Research shows morning workouts can also improve sleep, acuity, and productivity, as well as positively impact diet and exercise habits. At Optimity, we are tracking how it impacts business metrics and employee perception.

However, just because I love morning workouts doesn’t mean I leap out of bed at the sound of my alarm, eager to exercise every day. I’m not naturally a morning person, so I find it tough to head out for a run before the sun rises or attend a 6AM burpee bootcamp. I’ve skipped my fair share of early workouts, but I’ve also gotten quite good at not skipping them too, thanks to a little strategic planning, preparation and positive thinking.

If you’re wanting to become more of a morning exerciser, here are some of my top tips. Maybe they’ll help you too!

1. Ease into it. If you’ve never exercised in the morning before, don’t sign up for 6AM personal training sessions five days in a row. To start, schedule one morning workout per week.

2.  Enlist a buddy. It’s a lot harder to skip a morning sweat session if you have someone counting on you to show up. No one wants to be that person who bails!

3. Before you go to bed, decide exactly what morning workout you will do. For example, instead of saying, “I will exercise before work tomorrow,” say “I will jog 2 miles and do 30 pushups before work tomorrow.” This allows you to budget just the right amount of time you’ll need to fit in your workout. It also prevents you from dozing back off to sleep while pondering what type of exercise you’ll do.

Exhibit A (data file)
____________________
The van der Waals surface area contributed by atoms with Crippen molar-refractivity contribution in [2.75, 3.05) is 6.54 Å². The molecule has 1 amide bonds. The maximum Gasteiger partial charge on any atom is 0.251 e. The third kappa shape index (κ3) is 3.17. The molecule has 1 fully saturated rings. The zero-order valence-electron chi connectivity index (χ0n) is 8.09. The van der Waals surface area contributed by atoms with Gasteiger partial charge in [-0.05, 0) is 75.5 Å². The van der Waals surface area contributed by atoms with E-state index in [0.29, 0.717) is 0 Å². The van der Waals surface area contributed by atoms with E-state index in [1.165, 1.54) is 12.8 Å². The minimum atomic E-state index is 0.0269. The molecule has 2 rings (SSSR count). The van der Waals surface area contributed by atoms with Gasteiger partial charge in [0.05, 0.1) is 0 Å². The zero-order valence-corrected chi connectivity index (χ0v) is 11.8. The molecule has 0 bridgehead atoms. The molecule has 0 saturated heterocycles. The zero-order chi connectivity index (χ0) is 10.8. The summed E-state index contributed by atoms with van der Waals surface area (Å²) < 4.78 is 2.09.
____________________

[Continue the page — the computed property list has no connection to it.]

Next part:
4. Give yourself a reward. When your alarm goes off, don’t dwell on how much you’d rather fall back asleep or how tired you are. Instead, give yourself something to look forward to. It can be a delicious breakfast sandwich or smoothie after the workout, a more-indulgent lunch to treat yourselve (sushi versus salad), or even permission to get that item you have been eyeing for the last few weeks (that book, that gadget, or that shirt)!

Working out in the morning isn’t for everyone, but I’m living proof that the non-morning person can live better with a little self-actualization at the beginning of each day. Hope this helps!

Let’s build a community:

Do you prefer morning, afternoon or evening workouts? What helps you early exercisers get out of bed in the morning? Let us know down below.